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Waco in McLennan County, Texas — The American South (West South Central)
 

The Courthouses of McLennan County

 
 
The Courthouses of McLennan County Marker image. Click for full size.
By Diane Anderson, October 17, 2019
1. The Courthouses of McLennan County Marker
Inscription.  In January 1850, the Texas Legislature created McLennan County from portions of Robertson and Milam counties, naming it for Neil McLennan, who had settled along the South Bosque River. In September of that year, the Commissioners Court began preparations for constructing a two-story log court building, which was completed in August 1851. During construction, County Judge R.E.B. Baylor held court in a private schoolhouse.

By 1856, the county needed a larger courthouse. In August, they levied taxes to raise funds for a brick building, and Robert H. Smith and N. M. Saunders served as contractors. Because of problems with the structure, including two fatalities due to faulty second floor doors, the county built a new courthouse and jail in the mid-1870s. Noted architect W.C. Dodson designed the structure, completed in July 1877 by builders J.W. Mann & Bro., and Trice & Harris. Dodson's design, a two-story brick building, featured a Mansard roof and clock tower, and was celebrated for its beauty. By 1900, however, it also became too small for the county's needs. Dodson recommended that the county accept the plans of James Riely Gordon,
The Courthouses of McLennan County Marker image. Click for full size.
By Diane Anderson, October 17, 2019
2. The Courthouses of McLennan County Marker
Marker is located at the right of the photo, in front of the tree to the right of the staircase.
renowned throughout Texas and other parts of the nation for his courthouse designs. The Commissioners Court awarded the construction contract to Tom Lovell of Denton and accepted the finished building on March 3, 1902.

One hundred years later, in September 2002, McLennan County residents celebrated the centennial of their fourth courts building, a magnificent Renaissance Revival courthouse crowned with statues of eagles as well as Themis, Justitia and Liberty. Today, the building remains an emblem of pride and justice, a link to the county's history and a symbol of its future.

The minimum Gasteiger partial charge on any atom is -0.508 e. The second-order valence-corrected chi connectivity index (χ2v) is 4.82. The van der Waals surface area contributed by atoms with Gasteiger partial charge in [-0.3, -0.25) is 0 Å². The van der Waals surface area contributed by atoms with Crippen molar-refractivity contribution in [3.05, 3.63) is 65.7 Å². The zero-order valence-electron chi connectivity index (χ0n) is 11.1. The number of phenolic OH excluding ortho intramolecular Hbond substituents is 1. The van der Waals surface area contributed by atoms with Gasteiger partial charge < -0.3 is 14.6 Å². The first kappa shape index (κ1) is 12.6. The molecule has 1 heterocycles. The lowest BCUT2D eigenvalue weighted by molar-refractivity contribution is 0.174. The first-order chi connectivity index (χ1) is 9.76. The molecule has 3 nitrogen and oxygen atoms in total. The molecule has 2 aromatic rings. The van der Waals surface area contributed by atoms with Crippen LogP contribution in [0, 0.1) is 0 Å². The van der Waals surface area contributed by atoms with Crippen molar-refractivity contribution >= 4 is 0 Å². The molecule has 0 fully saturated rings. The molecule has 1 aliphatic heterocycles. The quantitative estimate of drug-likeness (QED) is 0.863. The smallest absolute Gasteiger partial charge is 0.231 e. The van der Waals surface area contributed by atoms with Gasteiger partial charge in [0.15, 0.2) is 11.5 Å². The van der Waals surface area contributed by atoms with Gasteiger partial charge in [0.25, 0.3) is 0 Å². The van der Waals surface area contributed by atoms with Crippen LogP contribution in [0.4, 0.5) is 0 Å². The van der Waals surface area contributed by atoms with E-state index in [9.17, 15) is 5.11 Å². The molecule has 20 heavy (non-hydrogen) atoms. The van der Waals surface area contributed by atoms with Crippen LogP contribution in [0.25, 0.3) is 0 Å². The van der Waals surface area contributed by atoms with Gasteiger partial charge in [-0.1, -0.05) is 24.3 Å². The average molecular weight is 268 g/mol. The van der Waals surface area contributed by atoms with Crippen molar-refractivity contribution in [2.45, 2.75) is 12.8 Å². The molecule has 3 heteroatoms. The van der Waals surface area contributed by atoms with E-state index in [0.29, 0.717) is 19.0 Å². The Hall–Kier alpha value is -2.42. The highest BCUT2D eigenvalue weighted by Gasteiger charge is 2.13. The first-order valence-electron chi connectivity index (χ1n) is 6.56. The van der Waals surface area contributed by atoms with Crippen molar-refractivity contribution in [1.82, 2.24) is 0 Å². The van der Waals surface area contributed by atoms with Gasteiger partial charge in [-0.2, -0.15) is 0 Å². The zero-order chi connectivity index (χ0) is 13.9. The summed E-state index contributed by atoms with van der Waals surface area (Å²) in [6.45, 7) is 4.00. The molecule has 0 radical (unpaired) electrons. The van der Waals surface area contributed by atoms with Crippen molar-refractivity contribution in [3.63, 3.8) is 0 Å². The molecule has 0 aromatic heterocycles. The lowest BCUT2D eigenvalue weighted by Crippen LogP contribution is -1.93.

Erected 2005 by Texas Historical Commission. (Marker Number 13099.)
 
Location. 31° 33.439′ N, 97° 7.999′ W. Marker is in Waco, Texas, in McLennan County. Marker is on Washington Avenue, on the right when traveling west. Touch for map. Marker is at or near this postal address: 501 Washington Avenue, Waco TX 76701, United States of America. Touch for directions.
 
Other nearby markers. At least 8 other markers are within walking distance of this marker. McLennan County Courthouse (here, next to this marker); Gerald-Harris Shooting (about 800 feet away, measured in a direct line); Brann-Davis Shootings (approx. 0.2 miles away); The Waco Suspension Bridge (approx. 0.4 miles away); Jacob de Cordova (approx. 0.4 miles
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away); Waco Spring (approx. 0.4 miles away); First Baptist Church of Waco (approx. 0.4 miles away); a different marker also named The Waco Suspension Bridge (approx. half a mile away). Touch for a list and map of all markers in Waco.
 
Categories. Notable Buildings
 

More. Search the internet for The Courthouses of McLennan County.
 
Credits. This page was last revised on October 23, 2019. This page originally submitted on October 17, 2019, by Brian Anderson of Kingwood, Texas. This page has been viewed 37 times since then. Photos:   1, 2. submitted on October 23, 2019, by Brian Anderson of Kingwood, Texas.
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